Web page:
The next activity was creating a customer draw analysis, which greatly facilitated an understanding of each trade area that represented each practice.For the consortium, this effort became even more complex because each practice had several trade areas based upon individual specialty areas such as orthodontia or pediatrics.
The steps to creating a customer draw analysis involved using a GIS application to plot all of the customers around each practice on a map and drawing a trade area around those customers.From this information, standard trade areas were generated by the GIS for each practice type (country, urban downtown and the two types of suburban practices identified earlier).The trade areas could be represented in several formats.For example, some were radius rings, some were drivetimes and some others were polygons.In this instance, radii were the best representation because this information was being used to help locate new practices for which driving obstacles often were not known.This is an important consideration in any trade area analysis since both natural and manmade barriers can greatly affect where people will drive and why they choose particular routes.
Image courtesy of CACI Marketing Systems
The consortium's next step was to target segments and typical trade areas for each type of practice.That step involved visually plotting the existing - and competitive - practice locations.A trade area was drawn around each practice.Within each trade area, individual "holes" that represented site opportunities became readily apparent.At the same time, a composite target index was created.This target index was the result of adding the lifestyle segments together and dividing by the number of households in each block group.The consortium then created quintiles and shaded each one differently on the map in its GIS software (using a hot-to-cold analysis).This analysis allowed the consortium to see which of the "holes" were in the hot spots, which were areas the consortium would focus on for new business practices.These "hot spots" take into account competitive locations, highest targeted lifestyle concentrations and the least number of competitors.Hot spots for a practice where competitors existed but where there was no existing consortium location are prime targets for an acquisition or merger opportunity.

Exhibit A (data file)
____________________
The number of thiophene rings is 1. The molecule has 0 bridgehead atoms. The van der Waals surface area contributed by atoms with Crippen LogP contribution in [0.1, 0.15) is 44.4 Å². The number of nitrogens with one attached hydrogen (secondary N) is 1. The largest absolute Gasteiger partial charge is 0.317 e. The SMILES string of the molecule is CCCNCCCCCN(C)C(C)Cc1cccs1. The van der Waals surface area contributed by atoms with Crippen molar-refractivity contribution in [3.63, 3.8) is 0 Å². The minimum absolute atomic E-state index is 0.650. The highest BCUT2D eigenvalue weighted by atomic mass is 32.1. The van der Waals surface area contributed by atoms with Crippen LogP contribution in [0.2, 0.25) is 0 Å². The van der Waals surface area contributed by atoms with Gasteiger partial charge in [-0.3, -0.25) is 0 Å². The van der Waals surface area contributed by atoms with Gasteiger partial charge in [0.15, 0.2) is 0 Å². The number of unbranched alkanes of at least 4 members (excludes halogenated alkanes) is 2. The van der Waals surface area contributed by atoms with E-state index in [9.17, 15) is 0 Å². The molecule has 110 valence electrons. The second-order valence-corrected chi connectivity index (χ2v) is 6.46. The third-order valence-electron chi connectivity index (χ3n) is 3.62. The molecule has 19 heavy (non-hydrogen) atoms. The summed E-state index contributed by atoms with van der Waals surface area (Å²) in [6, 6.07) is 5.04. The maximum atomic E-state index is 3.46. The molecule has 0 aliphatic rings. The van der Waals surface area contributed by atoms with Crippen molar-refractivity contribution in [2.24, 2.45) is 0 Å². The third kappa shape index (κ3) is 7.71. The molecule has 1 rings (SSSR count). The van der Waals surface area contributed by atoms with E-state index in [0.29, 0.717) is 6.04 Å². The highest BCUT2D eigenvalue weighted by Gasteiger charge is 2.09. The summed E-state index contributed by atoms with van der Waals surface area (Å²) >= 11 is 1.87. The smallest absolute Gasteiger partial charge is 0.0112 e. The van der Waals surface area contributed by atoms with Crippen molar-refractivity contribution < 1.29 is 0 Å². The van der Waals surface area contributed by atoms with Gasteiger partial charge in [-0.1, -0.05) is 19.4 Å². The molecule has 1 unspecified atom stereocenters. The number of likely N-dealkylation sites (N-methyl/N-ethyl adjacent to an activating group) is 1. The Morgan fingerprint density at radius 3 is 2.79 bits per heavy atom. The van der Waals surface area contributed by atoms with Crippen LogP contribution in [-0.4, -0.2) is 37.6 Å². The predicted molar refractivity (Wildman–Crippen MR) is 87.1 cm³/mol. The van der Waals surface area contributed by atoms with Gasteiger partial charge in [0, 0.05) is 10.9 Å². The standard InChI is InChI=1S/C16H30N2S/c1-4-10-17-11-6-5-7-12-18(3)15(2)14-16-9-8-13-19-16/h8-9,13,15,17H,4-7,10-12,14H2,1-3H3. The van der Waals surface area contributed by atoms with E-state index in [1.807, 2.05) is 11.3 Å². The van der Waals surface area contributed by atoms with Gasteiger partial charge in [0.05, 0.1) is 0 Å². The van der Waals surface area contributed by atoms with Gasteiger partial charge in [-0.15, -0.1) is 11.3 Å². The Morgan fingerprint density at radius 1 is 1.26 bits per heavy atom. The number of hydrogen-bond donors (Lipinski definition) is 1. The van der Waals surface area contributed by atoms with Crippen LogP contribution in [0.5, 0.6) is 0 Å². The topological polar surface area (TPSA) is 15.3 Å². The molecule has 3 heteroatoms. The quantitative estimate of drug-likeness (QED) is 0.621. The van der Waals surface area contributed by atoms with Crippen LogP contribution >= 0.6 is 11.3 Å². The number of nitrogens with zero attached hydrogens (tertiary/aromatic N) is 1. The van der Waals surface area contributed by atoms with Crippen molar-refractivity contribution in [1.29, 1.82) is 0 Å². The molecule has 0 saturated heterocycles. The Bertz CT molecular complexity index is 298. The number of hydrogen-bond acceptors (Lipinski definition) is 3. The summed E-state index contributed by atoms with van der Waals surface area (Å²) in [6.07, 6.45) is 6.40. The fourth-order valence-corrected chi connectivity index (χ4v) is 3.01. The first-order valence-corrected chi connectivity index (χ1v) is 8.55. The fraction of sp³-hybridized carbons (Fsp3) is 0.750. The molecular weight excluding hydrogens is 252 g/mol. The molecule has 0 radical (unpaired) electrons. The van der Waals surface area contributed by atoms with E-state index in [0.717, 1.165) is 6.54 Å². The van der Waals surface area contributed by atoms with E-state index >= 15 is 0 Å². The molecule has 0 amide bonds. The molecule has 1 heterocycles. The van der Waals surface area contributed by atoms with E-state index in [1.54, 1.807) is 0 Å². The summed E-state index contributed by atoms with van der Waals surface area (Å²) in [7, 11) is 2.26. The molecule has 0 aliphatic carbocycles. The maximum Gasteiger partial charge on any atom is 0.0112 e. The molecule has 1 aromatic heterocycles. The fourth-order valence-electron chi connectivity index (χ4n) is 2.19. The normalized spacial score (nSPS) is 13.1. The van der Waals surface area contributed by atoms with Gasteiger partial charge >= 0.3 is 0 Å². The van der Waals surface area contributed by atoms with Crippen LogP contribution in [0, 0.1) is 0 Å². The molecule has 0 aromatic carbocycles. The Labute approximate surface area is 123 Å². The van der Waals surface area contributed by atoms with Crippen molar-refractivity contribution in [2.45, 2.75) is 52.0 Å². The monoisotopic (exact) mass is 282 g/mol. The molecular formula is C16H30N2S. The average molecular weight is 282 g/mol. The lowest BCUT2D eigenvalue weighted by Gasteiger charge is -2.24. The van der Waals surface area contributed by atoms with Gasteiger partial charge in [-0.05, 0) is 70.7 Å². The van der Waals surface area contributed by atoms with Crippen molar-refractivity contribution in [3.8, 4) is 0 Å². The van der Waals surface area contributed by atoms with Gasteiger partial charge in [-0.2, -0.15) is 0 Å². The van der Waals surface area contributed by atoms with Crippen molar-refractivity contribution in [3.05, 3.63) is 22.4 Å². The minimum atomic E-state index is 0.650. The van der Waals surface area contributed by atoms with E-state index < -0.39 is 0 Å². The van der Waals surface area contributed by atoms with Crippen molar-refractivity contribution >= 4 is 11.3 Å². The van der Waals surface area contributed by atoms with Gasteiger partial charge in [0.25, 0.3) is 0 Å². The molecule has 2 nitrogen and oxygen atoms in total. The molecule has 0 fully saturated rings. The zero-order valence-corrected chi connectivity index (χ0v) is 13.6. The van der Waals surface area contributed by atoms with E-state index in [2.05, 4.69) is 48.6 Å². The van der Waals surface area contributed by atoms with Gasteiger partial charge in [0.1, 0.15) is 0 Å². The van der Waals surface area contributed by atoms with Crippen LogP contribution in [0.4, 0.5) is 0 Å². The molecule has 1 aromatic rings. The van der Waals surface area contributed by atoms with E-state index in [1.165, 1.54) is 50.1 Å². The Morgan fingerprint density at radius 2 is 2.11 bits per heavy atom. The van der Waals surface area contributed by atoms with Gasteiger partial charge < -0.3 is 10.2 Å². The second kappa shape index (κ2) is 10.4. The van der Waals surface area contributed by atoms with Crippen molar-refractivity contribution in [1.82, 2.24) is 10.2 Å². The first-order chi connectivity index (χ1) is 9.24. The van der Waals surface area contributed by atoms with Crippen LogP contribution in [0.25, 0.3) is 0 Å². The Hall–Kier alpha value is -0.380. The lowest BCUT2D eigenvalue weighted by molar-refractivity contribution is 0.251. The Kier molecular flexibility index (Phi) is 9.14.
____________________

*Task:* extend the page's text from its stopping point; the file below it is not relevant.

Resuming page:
The last step was creating a "score card" for each practice.By analyzing all of the demographics and lifestyle segmentation data for the existing practices, the consortium was able to correlate that data to sales generated by each practice.The end result was approximately ten variables with thresholds for each.The locations that show scores above the threshold prove to be successful, while those below, do not.
Health providers such as this dental consortium are learning what their counterparts in retail and real estate have known for years: putting demographic and lifestyle data on maps is an incredibly powerful tool for planning what businesses should be opened and where they should be located.